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5G Network

A 5G network is central in 5G++ FlexiCell. The idea is to operate a spatially small network only where it can be profitably deployed (return-on-investment).

A single base station, the FlexiCell, is often sufficient for this purpose. In addition to the radio technology (base station), mobile communications require a core network that provides SIM card and access management (e.g., who is allowed to send/receive data) and quality of service monitoring. Each mobile network operator usually operates such a network only once for the whole of Germany. A core network is usually designed for millions of terminals, which is oversized for the needs of manufacturing SMEs, not only in terms of costs. In the 5G++ FlexiCell, this core network is streamlined and integrated at the base station with low latency. An entire 5G network thus fits into the form factor of a 19-inch rack with 8 height units. There is even already a handbag-sized prototype with just one port, Ethernet for network connection and power supply (Power over Ethernet). The FlexiCell supports any IP-based type of data transmission and services such as messaging, push-to-video, push-to-talk, voice-over-IP.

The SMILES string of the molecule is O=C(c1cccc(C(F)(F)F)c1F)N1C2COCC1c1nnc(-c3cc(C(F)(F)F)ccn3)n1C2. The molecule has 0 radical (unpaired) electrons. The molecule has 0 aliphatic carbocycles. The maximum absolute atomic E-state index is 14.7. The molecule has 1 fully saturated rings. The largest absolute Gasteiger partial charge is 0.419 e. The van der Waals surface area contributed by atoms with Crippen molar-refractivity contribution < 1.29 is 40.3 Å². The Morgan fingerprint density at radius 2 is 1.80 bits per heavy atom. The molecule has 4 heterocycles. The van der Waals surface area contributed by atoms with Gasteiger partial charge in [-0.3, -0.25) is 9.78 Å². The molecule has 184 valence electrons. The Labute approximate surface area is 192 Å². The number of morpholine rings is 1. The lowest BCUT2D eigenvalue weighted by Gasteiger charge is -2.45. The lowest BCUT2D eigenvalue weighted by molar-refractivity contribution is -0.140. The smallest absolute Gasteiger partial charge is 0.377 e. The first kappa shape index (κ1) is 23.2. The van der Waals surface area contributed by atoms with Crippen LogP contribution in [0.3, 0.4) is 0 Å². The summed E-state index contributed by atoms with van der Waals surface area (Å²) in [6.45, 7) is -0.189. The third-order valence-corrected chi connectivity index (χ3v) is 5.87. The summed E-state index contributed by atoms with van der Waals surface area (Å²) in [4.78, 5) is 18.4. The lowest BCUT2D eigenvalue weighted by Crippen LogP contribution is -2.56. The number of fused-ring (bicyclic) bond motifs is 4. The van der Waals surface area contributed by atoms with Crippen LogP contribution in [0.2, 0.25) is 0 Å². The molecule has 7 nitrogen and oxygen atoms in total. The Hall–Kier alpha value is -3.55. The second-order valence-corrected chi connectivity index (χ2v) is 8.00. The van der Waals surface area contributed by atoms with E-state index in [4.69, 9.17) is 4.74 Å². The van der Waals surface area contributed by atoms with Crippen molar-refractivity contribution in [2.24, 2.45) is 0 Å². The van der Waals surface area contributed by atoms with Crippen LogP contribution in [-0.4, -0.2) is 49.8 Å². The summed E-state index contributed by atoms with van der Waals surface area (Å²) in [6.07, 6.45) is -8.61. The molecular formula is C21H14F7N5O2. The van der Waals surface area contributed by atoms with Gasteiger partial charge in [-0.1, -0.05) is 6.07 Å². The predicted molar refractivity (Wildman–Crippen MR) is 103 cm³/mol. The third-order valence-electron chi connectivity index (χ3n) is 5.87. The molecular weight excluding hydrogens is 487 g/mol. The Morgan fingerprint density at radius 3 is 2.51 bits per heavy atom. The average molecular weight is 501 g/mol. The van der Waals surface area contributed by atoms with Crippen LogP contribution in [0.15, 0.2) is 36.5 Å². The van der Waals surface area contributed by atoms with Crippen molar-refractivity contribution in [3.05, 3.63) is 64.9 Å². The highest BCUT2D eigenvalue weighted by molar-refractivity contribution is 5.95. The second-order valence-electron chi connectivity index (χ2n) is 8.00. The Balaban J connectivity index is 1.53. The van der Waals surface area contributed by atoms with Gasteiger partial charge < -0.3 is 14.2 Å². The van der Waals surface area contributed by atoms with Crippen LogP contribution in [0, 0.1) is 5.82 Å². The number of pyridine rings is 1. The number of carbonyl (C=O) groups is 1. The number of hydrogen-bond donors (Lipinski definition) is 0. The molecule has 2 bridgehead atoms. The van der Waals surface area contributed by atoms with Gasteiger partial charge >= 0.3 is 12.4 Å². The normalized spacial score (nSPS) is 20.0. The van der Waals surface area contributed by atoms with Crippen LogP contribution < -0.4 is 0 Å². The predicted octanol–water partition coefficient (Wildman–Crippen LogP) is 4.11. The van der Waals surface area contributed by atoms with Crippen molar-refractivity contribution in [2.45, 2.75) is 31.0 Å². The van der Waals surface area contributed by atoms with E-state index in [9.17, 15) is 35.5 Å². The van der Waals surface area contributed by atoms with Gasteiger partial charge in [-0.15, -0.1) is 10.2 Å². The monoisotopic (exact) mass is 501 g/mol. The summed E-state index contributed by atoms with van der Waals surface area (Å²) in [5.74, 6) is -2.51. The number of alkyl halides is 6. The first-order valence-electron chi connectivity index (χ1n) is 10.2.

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A special feature is that several FlexiCells can automatically federate with each other in the form of an Internet-like mesh network. In mobility scenarios, for example, user connections can be passed from one cell to the next without interruption, so that communication always takes place via the cell with the best connection quality. This would not be possible with a classic 5G core network because there can only be exactly one core in a 5G network. The FlexiCell uses the system from the company Blackned. Using Mesh-Flow-Technology, Blackned is developing a kind of distributed 5G core that runs synchronized on all FlexiCells at the same time. In this way, each end device has, for example, only one identical IP address ("anchor") in all cores. This allows cells to be federated so that a failure or withdrawal of a FlexiCell is tolerated by updating network routes. The handover times between core networks are so short due to the passing IP address context that higher network layers such as TCP or UDP do not notice the change of the base station due to the principle.

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The basic system itself is a Linux-based Rack-Server with virtual machines (VMs) networked via a Software-Defined Network (SDN) that also integrates Mesh-Flow. All IP-based technologies that can be connected to the server can also be integrated into the network. This is already available for cable-based Ethernet, WLAN/WiFi, Bluetooth Low-Energy and LoRaWAN, and other technologies such as the Low-Power-Wide-Area Network (LPWAN) standard mioty, I/O-Link Wireless and Industrial Ethernet such as ProfiNET/ProfiSAFE are to follow. Of course, virtualization systems such as Docker or Kubernetes Edge-Computing functionalities can also be realized via additional VMs.

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